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Miles Messenger

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Cockpit of the Miles Messenger. Timber framed and plywood skin.

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Cockpit of the Rearwin Sportster. Tandem seats, and pretty cosy!

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Rearwin Sportster

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Cessna 195

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Piper L4 Cub

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Dehavilland Hornet Moth

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Cockpit of the DH Hornet Moth. It’s like an old Rover!

The aircraft were spread out in the hanger, as they were readied for one of their regular outings, this time up Northampton way, so it was easy to wander around them and get up close to them. There is something wonderful to me, about the smell and feel of these aircraft; some made mainly out of plywood, others with a timber or metal frame with fabric stretched over it. The cockpit’s of them varied wildly from really basic, or open, to something more akin to an old 1940’s Rover, with a walnut dash and sprung leather seats. The smell was the same as well (my wife’s uncle owns a vintage Aston Martin DB5 – same smell!).

 

More information on these aircraft types can be found here, but I couldn’t visit without taking my own pictures to post on here..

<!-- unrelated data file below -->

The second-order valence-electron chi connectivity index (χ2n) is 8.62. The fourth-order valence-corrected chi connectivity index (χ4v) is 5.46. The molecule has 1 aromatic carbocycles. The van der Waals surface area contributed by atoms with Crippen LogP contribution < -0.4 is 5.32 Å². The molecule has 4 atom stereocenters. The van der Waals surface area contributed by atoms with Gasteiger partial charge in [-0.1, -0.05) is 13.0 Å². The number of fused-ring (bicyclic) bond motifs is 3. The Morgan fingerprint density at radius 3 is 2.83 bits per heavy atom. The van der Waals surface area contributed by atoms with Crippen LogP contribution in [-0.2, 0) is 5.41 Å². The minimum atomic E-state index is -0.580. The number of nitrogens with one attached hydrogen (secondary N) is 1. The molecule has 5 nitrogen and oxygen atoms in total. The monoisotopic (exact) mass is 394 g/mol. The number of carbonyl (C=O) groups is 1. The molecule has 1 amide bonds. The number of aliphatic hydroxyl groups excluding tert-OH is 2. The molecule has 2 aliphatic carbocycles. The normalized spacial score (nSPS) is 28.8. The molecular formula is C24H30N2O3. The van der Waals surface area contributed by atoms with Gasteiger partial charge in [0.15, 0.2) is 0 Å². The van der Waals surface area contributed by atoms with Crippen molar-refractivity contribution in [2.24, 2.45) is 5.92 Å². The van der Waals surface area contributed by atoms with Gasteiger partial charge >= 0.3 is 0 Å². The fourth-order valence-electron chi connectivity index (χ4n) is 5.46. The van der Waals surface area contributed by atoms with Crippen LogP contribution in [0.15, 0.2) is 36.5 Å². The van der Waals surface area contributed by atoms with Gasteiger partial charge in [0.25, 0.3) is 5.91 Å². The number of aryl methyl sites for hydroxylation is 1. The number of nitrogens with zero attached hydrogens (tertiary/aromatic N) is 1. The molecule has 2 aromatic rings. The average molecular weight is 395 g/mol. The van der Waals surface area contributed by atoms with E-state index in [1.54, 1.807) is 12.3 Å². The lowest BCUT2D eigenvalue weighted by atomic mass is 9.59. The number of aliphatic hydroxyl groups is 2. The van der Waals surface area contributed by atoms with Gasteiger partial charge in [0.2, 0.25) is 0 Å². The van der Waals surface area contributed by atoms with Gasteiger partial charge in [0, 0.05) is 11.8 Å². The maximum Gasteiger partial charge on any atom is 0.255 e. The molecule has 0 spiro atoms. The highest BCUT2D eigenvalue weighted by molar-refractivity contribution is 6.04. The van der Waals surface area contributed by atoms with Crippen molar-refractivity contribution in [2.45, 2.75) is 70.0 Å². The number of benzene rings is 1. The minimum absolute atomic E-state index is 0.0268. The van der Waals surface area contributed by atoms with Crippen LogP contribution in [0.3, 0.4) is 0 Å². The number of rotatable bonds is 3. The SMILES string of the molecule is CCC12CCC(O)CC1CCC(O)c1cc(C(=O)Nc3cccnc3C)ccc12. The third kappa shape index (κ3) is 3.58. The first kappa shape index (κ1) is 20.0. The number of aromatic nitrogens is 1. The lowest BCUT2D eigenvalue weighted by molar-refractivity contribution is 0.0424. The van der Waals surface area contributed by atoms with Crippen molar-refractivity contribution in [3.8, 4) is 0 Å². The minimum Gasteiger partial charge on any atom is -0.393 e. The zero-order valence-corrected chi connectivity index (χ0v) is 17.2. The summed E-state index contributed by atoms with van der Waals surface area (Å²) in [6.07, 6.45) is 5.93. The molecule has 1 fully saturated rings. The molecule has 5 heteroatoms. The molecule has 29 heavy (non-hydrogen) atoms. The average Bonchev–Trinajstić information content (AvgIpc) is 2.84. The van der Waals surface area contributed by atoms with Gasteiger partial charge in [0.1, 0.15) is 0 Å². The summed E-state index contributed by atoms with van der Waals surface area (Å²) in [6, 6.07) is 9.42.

© Richard Debonnaire

 

Biggin Hill Notes

Blog views

I’ve been blogging for about a month, and I really enjoy writing and the discipline it takes to sit down to start it. I have also really enjoyed the feedback I’ve received so far from those who have read my blogs. Some very nice things have been said about this blog, and articles reposted by friends with hundreds of Facebook or Twitter contacts, generating lots of activity.

The only problem now is, I’ve become a bit obsessed with the number of views I get! I liked what I saw when I watched the numbers climb, after one friend re-posted Trooping the Colour on an armed forces website!

I was a little bit like this with Facebook and Twitter when I first started using those. It’s not all about the numbers, I keep telling myself, as I wonder how it is that I have 400+ Twitter followers, and my daughter has a thousand! How? What’s different?

Ultimately of course, it doesn’t matter one way or the other. I write because I enjoy doing so, and find it stimulating to do. It doesn’t matter if it’s not tip top quality, although I’d like it to be. For me, if I write something, and someone else comes across it and gets something from it, I’m happy with that.

So whilst I try not to make it about the views or the number of followers my blog has (and I’m grateful to my 10 followers for doing so!), I can’t help but get a slight buzz when I hit ‘Publish‘ as I wait to see what happens next (or not). Here goes…

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I blame WordPress for the amazing analytics tools they provide!

 

© Richard Debonnaire